- Scientific Name: Perimyotis subflavus
- Weight: 5-8 grams
- Wingspan: 21-26centimeters
- Distribution: Most of the eastern United States,
southeastern Canada, and southward through eastern Mexico to Central America.
- Ecology and Behavior: Caves, mines, and rock crevices are used as
hibernation sites in winter and as night roosts in summer. These
bats rarely occur
in buildings and apparently most roost in trees during the summer. They inhabit more
caves in eastern North America than any other species of bat, usually hanging singly
in warmer parts of the cave. An individual may occupy a precise spot in a cave on
consecutive winters; it usually has several spots in which it hangs, shifting from
one to the other during the winter. This bat emerges from its daytime retreat early
in the evening. It is a weak flier and so small that it may be mistaken for a large moth.
Tri-colored bats usually appear to be solitary, although occasionally in late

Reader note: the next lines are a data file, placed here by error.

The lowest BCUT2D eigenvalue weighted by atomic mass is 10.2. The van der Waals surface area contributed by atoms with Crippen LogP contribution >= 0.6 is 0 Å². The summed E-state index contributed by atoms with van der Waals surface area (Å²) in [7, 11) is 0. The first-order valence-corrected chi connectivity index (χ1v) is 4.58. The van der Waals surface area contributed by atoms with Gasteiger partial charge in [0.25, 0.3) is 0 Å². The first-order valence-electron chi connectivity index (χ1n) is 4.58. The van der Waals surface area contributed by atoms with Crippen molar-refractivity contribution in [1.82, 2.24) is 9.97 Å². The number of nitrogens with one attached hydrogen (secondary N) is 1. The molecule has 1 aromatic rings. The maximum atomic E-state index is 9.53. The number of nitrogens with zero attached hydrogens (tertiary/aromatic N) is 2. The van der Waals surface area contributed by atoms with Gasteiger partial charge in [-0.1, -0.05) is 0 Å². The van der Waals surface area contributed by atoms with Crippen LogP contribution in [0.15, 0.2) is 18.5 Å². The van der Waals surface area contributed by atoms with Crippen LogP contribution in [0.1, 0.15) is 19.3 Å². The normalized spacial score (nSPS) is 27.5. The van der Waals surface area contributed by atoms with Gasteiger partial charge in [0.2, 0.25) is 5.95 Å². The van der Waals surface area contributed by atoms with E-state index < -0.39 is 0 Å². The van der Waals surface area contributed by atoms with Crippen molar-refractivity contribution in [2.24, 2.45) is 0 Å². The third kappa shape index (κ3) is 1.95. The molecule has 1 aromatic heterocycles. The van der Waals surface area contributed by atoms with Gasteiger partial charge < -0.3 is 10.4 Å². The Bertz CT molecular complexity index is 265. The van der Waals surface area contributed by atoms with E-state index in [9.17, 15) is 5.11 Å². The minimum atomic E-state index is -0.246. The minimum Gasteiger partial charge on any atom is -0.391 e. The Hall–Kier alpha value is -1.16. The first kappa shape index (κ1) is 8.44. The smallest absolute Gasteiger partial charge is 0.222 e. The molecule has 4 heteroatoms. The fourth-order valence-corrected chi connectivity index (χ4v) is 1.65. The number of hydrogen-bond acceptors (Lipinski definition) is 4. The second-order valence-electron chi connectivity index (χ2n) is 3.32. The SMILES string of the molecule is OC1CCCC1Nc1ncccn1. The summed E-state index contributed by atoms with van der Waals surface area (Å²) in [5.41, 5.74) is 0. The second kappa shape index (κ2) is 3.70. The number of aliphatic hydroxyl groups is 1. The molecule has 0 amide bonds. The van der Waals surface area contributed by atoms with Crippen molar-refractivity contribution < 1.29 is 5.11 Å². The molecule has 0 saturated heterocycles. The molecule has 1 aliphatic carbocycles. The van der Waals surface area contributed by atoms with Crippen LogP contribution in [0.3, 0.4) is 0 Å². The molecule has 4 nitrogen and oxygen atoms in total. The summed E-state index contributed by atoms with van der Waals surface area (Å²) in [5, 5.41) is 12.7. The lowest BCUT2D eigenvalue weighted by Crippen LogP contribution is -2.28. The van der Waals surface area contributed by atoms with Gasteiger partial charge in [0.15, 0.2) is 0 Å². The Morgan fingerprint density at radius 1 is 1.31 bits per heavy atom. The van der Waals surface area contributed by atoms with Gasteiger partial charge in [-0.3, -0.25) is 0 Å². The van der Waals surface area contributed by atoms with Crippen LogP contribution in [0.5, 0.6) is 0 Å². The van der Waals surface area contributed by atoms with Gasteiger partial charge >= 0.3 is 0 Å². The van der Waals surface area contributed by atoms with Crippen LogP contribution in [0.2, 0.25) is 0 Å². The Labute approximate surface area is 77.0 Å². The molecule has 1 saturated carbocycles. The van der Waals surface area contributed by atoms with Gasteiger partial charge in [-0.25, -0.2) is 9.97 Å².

summer four or five will appear about a single tree. The flight is erratic and the
foraging area is small.
- Food Habits: Often forages over waterways and forest edges.
It eats moths, beetles, mosquitoes, midges, bugs, ants, and other insect.
- Reproduction: Mating occurs in autumn, sperm are stored during winter,
and fertilization takes place in early spring. These bats usually bear twins in
late spring or early summer. The young are born hairless and pink with eyes closed,
and they are capable of making clicking sounds that may aid their mothers in locating
them. They grow rapidly and can fly within a month.
- Status of Populations: One of the most common bats over most of its range.